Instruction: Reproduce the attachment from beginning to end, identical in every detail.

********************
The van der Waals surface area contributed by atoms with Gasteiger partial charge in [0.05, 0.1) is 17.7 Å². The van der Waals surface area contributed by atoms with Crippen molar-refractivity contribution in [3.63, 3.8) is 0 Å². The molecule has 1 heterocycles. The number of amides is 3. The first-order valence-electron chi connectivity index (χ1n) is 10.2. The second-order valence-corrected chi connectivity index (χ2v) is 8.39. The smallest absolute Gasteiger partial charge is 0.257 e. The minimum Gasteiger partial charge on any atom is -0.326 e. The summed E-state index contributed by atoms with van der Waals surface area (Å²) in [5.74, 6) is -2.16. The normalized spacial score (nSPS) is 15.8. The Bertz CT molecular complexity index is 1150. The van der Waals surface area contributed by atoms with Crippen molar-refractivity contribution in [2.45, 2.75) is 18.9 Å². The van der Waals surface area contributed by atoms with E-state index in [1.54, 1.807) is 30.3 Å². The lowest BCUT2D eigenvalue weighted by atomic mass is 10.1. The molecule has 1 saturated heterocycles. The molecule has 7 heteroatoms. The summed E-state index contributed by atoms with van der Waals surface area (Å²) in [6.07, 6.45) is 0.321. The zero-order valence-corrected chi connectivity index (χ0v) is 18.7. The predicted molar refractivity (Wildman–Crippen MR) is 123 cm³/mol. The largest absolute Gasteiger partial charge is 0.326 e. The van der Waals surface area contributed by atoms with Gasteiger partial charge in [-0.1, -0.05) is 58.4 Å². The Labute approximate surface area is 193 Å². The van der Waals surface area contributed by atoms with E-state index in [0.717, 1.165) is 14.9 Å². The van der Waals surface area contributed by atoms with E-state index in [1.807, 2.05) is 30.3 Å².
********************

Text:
The van der Waals surface area contributed by atoms with Gasteiger partial charge in [0.05, 0.1) is 17.7 Å². The van der Waals surface area contributed by atoms with Crippen molar-refractivity contribution in [3.63, 3.8) is 0 Å². The molecule has 1 heterocycles. The number of amides is 3. The first-order valence-electron chi connectivity index (χ1n) is 10.2. The second-order valence-corrected chi connectivity index (χ2v) is 8.39. The smallest absolute Gasteiger partial charge is 0.257 e. The minimum Gasteiger partial charge on any atom is -0.326 e. The summed E-state index contributed by atoms with van der Waals surface area (Å²) in [5.74, 6) is -2.16. The normalized spacial score (nSPS) is 15.8. The Bertz CT molecular complexity index is 1150. The van der Waals surface area contributed by atoms with Crippen molar-refractivity contribution in [2.45, 2.75) is 18.9 Å². The van der Waals surface area contributed by atoms with E-state index in [1.54, 1.807) is 30.3 Å². The lowest BCUT2D eigenvalue weighted by atomic mass is 10.1. The molecule has 1 saturated heterocycles. The molecule has 7 heteroatoms. The summed E-state index contributed by atoms with van der Waals surface area (Å²) in [6.07, 6.45) is 0.321. The zero-order valence-corrected chi connectivity index (χ0v) is 18.7. The predicted molar refractivity (Wildman–Crippen MR) is 123 cm³/mol. The largest absolute Gasteiger partial charge is 0.326 e. The van der Waals surface area contributed by atoms with Gasteiger partial charge in [-0.1, -0.05) is 58.4 Å². The Labute approximate surface area is 193 Å². The van der Waals surface area contributed by atoms with E-state index in [0.717, 1.165) is 14.9 Å². The van der Waals surface area contributed by atoms with E-state index in [1.807, 2.05) is 30.3 Å².